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3 Reasons it never gets old seeing the Houston Rockets beat the Jazz

Houston Rockets Hakeem Olajuwon (Photo by DOUG COLLIER / AFP) (Photo credit should read DOUG COLLIER/AFP via Getty Images)
Houston Rockets Hakeem Olajuwon (Photo by DOUG COLLIER / AFP) (Photo credit should read DOUG COLLIER/AFP via Getty Images)
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Houston Rockets Hakeem Olajuwon (Photo by DOUG COLLIER / AFP) (Photo credit should read DOUG COLLIER/AFP via Getty Images)

While a select few may feel bad for the Utah Jazz for always coming up short of a title, they’ve given plenty of reasons to enjoy the Houston Rockets denying them so often.

The Houston Rockets have had several rivalries throughout the years, but perhaps none have been as long-lasting as the one with the Utah Jazz. From tense playoff series to on-court altercations, there’s hardly a dull moment when these teams hit the hardwood.

There’s no doubt that both sides have had their successes over the years, with the Rockets being on the winning end of the rivalry over the last couple. The Utah Jazz have run into James Harden and the Rockets in each of the last two postseasons, falling 4-1 both times.

After the Jazz were recently spotlighted on the final episodes of “The Last Dance” after falling short in the NBA Finals to Michael Jordan’s Chicago Bulls, I wanted to examine why it’s always enjoyable to see Utah fail to come through. From the perspective of the Houston Rockets, here are three reasons it will never get old to see H-Town send Utah home disappointed.

3. The 1990s Rivalry

The Houston Rockets and Utah Jazz must’ve gotten really sick of each others’ faces in the 1990s. Aside from their usual four regular season games every year, they also met up in the playoffs four separate times.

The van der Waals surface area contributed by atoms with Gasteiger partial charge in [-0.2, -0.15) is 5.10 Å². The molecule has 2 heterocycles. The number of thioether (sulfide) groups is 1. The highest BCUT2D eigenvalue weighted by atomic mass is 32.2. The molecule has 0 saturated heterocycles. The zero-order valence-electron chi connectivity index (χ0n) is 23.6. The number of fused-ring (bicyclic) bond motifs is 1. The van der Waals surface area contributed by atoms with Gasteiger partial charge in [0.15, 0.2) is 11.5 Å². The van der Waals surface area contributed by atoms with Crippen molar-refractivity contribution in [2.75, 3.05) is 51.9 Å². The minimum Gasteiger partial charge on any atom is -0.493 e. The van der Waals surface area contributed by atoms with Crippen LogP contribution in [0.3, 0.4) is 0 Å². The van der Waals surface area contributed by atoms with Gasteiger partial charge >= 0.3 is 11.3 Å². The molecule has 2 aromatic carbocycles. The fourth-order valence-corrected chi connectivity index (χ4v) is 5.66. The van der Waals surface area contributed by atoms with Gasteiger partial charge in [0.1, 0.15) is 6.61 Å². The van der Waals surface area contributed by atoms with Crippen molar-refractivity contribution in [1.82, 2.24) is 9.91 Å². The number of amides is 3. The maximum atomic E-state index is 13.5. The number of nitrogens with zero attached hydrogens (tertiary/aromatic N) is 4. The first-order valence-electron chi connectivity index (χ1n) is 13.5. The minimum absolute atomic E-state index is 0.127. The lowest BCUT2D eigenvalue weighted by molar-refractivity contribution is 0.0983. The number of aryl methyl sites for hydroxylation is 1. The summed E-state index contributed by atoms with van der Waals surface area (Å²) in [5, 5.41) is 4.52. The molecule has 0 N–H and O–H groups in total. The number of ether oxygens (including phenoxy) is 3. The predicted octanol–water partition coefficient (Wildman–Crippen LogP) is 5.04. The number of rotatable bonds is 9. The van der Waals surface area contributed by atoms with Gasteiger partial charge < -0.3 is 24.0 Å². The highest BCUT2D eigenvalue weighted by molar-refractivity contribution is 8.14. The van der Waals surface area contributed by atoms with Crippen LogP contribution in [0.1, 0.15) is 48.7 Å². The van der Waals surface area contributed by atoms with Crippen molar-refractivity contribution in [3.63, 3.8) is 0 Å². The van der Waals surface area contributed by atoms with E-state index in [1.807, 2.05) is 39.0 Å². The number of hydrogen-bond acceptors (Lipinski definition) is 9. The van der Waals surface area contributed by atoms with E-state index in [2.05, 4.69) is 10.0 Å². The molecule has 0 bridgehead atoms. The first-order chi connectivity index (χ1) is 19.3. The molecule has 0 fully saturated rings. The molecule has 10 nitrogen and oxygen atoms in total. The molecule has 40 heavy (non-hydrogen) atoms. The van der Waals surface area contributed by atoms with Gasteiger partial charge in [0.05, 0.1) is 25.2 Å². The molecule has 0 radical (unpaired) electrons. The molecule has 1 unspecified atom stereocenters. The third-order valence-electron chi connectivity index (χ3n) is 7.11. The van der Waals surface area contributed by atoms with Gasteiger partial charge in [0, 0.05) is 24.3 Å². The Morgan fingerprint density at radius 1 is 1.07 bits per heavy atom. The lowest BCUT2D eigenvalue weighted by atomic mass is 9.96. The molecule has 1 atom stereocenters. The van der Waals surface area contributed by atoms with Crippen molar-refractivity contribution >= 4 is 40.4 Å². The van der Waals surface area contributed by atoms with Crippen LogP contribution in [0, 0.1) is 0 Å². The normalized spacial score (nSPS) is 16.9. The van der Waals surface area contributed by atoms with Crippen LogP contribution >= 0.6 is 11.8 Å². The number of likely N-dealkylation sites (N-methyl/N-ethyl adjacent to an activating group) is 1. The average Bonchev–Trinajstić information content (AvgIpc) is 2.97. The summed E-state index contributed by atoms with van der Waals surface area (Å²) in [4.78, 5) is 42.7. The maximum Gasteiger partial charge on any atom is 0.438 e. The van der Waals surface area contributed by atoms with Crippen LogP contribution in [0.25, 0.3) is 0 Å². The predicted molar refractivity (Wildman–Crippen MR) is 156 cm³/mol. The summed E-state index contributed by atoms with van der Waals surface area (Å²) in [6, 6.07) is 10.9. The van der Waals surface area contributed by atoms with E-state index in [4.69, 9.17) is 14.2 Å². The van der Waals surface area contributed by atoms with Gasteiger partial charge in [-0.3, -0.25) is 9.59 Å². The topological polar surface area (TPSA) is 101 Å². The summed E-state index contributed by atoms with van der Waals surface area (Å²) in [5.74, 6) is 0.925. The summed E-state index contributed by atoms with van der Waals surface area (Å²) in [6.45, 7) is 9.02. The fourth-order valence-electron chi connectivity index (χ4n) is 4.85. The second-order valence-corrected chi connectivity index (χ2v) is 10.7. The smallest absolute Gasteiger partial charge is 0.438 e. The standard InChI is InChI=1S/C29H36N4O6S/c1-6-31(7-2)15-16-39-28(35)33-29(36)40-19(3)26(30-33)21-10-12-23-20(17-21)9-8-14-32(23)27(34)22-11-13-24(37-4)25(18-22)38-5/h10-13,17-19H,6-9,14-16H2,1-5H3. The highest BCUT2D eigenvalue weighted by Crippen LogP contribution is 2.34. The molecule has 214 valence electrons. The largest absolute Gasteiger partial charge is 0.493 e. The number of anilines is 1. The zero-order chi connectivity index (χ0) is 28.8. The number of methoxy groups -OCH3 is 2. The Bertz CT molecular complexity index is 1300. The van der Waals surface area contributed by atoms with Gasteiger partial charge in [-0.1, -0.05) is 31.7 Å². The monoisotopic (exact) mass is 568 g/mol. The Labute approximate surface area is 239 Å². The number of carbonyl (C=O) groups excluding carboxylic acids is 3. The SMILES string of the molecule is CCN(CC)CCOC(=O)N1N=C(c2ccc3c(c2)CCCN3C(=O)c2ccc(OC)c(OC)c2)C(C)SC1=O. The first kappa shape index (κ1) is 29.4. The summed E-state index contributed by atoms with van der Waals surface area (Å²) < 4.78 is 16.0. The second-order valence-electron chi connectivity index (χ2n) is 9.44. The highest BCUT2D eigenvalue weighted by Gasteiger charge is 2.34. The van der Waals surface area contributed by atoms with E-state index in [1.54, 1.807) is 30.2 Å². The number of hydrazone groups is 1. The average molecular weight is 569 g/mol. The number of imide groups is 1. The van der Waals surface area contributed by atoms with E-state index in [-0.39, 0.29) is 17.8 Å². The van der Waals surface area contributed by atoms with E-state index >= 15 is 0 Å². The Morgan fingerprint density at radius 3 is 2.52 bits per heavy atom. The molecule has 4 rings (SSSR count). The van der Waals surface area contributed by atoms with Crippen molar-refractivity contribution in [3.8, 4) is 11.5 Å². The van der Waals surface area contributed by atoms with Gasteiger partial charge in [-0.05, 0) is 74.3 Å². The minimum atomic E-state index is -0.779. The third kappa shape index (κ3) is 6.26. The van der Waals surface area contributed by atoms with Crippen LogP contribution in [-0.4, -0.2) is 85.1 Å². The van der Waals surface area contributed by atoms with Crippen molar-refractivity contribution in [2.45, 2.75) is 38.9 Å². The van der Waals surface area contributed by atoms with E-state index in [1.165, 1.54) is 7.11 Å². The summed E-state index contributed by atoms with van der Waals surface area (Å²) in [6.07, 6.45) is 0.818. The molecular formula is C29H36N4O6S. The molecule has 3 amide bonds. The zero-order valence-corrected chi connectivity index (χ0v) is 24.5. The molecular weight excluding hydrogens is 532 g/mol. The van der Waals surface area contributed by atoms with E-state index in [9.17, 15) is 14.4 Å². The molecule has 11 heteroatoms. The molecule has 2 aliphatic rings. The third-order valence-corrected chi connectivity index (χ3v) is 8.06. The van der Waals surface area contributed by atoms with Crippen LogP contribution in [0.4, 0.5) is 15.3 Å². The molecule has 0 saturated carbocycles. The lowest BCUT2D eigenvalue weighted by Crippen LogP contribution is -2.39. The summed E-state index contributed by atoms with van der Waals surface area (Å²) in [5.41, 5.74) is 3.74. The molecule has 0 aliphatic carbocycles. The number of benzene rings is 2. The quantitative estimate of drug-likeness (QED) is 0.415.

The two met in 1994, 1995, 1997 and 1998, with the Rockets winning the first two series and the Jazz winning the last two. While the Jazz got the last laughs of the decade, they certainly didn’t get the biggest.

The first time they denied the Jazz a shot at an NBA title, Houston did so in convincing fashion. Only dropping Game 3, the Rockets completed a gentlemen’s sweep of Utah behind a series average of 27.8 points, 10.2 rebounds and 4.6 blocks from Hakeem Olajuwon.

In their second playoff meeting, it took a total team effort from the Rockets to eliminate Utah in the first round in five games, as Kenny Smith and Clyde Drexler both led the team in scoring in Games 2 and 4, respectively.

Both times the Rockets knocked the Jazz out of the playoffs in the 90s, they went on to win the NBA title. Utah, meanwhile, came up short in the NBA Finals against the Chicago Bulls in both ’97 and ’98.

Despite giving up what seemed like half of their team in the 1996 offseason for Charles Barkley, Houston was back in the Western Conference Finals in 1997 and ended up tied 2-2 in the series with Utah.

The pesky Jazz prevailed this time, using their patented pick and roll to set John Stockton up for a series-winning 3-pointer. If it wasn’t for Utah, the Rockets would probably be up there with the Spurs, Celtics, Warriors, Bulls and Lakers as one of the teams to have won three or more rings.

Next: Reason No. 2

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